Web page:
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Adhering to the Code of Conduct

Over the last 12 months, OMARA sanctioned 28 Migration Agents for breaching the Code of Conduct.  These sanctions are published on OMARA’s website and publicly disclose the name of the Migration Agent, sanction details as well as nature of the investigation.

Understanding the Code of Conduct is vital for both the consumer as well as the agent. Code of Conduct is the key document which underpins the relationship between the Registered Migration Agent (RMA) and the regulator, the Office of the Migration Agents Registration Authority (OMARA) is the “Code of Conduct”. That document provides a framework for compliance and, in my view a useful platform for the development of successful practice in Migration law.

Although on one view the Code can be viewed as a compliance tool, I prefer to approach the Code as a codification of a system of work that requires a standardised approach which is ultimately beneficial rather than oppressive.

The Code of Conduct can be your sword and your shield…it can also be the rod for your own back.

The Code of Conduct was amended from 1 January 2012.  Amendments were made to Parts 1, 2, 3, 5 and 7 of the Code.

The changes allow for the implementation of certain consumer protection measures and include a number of notification requirements to increase consistency throughout the Code. The changes are in line with the 2007-2008 Review of Statutory Self-regulation of the migration advice profession.

An overview of the changes is available from the Department of Immigration’s website.

The key to understanding the Code is to examine its aims.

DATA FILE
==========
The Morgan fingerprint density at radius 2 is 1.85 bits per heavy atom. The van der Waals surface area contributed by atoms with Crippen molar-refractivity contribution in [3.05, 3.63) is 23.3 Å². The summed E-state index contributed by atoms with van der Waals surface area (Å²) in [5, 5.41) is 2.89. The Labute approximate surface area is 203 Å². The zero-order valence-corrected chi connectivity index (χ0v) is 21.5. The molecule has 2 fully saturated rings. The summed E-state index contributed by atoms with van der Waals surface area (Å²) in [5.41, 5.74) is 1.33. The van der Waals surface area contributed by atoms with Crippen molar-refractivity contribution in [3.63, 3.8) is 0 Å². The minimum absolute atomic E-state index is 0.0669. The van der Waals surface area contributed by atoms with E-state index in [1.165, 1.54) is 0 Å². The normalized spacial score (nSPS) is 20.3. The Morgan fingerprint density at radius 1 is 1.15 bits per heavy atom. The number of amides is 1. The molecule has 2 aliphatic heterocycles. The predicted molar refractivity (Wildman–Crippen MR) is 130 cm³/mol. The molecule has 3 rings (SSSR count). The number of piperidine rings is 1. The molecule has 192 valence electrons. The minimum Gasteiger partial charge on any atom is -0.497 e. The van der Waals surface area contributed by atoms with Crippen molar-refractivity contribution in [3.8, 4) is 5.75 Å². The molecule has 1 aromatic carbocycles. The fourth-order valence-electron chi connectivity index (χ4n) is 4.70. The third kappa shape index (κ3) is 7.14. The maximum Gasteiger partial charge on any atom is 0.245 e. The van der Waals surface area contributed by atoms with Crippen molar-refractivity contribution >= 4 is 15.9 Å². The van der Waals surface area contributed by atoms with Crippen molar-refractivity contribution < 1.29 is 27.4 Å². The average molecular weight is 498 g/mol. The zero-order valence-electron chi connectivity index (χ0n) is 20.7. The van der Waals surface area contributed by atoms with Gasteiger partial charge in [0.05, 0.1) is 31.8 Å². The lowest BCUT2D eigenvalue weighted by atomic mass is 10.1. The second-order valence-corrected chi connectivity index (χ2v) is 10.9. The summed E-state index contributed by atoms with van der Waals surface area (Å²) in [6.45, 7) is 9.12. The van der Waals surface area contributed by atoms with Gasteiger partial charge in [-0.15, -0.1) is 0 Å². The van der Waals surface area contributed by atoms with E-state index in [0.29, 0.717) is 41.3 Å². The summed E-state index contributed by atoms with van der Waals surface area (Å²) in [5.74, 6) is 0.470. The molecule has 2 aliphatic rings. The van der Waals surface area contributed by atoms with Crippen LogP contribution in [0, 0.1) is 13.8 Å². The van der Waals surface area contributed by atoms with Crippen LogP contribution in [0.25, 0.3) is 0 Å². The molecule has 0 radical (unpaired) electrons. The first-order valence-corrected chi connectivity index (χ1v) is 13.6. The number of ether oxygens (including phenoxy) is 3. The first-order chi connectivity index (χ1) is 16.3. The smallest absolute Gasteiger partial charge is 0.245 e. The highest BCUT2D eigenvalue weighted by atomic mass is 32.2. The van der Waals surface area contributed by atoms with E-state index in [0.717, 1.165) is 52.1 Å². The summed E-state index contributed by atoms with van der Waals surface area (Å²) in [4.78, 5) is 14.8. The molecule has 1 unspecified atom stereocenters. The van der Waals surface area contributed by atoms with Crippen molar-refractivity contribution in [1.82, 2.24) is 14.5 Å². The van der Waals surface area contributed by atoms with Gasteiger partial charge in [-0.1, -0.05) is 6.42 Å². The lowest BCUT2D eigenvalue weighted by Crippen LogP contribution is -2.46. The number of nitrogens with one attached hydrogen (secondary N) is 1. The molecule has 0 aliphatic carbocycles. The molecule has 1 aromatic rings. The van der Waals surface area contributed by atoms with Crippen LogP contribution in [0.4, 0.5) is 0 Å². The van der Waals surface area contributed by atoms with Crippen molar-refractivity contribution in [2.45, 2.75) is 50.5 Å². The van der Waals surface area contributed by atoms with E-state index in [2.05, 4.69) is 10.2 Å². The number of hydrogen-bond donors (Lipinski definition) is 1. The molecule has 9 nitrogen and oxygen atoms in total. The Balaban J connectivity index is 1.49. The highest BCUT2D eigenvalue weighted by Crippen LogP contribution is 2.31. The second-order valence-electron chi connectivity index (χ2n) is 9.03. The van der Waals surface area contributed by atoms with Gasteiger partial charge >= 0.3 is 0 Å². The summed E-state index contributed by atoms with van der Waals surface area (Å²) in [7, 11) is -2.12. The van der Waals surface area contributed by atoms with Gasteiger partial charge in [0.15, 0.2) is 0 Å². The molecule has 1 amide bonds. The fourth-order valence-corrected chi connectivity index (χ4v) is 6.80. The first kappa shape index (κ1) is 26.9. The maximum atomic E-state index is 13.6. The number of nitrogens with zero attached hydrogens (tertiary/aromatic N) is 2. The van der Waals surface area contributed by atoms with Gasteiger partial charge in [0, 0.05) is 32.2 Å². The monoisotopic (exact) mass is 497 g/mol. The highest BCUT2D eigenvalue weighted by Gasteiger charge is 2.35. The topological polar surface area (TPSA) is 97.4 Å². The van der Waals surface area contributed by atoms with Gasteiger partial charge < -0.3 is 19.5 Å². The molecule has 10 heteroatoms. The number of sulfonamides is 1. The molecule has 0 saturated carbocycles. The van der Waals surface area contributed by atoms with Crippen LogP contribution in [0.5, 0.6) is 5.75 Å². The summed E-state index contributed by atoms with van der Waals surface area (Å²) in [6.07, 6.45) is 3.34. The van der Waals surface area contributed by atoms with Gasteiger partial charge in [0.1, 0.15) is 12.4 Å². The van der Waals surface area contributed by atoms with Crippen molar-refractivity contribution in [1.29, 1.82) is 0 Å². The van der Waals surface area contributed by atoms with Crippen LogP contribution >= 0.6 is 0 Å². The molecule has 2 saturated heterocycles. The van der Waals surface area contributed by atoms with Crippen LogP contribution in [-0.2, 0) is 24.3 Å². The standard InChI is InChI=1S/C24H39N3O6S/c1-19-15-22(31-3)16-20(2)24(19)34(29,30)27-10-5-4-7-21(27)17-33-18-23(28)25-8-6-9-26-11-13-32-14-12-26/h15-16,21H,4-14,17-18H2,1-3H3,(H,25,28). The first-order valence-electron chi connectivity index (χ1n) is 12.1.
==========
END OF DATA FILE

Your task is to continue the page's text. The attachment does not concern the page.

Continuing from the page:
• 1.10 (a) Proper standards for the Conduct of an RMA This aim is a “motherhood” statement but points the way to what might underpin the business of an RMA. The reference to “proper standards” is laden with value and suggests a minimum standard which must be complied with by the RMA.
  • (b) Minimum attributes and abilities This aim covers the field in so far as it sets out the parameters for practice. This and the paragraphs (b) (i) to (h) constitute the backbone of the RMA’s obligations and it is the gloss on the specific rules; a breach of which can have very serious consequences.
  • 1.11 The Code is not exhaustive but simply sets out in general terms the expectations of competence and responsibility.
  • 1.12 The lawful interests of the client are an overriding duty.
  • 1.13 Subsequent amendments to the Code may have the effect of varying a contract with a client.

On review of recent sanctions, it is apparent that whilst majority of agents comply with Code of Conduct and adhere to professional standard, from time to time there are mistakes made, both innocent and sinister. Such mistakes can cause an agent to have their registration suspended or cancelled.

Where to go for more information.

The document (The Code) itself is the primary source of information for any migration agent to ensure that they are always compliant with professional standards.  Reviewing recent decisions involving misconduct by agents is another useful tool to understanding how the Code is implemented in practice.

And finality, peer to peer networking is another opportunity to ensure that registered agents always remain compliant with the Code. 

This week, I will be running a webinar on Understanding the Code of Conduct.  The webinar is will focus on the Code of Conduct and the role the Code plays in day to day practice as a migration agent.  The session will also address real and practical scenarios for migration agents to consider. To secure your spot, visit: https://legaltrainingaustralia.com/webinar-cpd/

This is more than a CPD or information session, I will offer you practical tips on ensure that you and your practice remains compliant with the Code and provide you with useful references and guidelines which are simple to follow and effective at all times.

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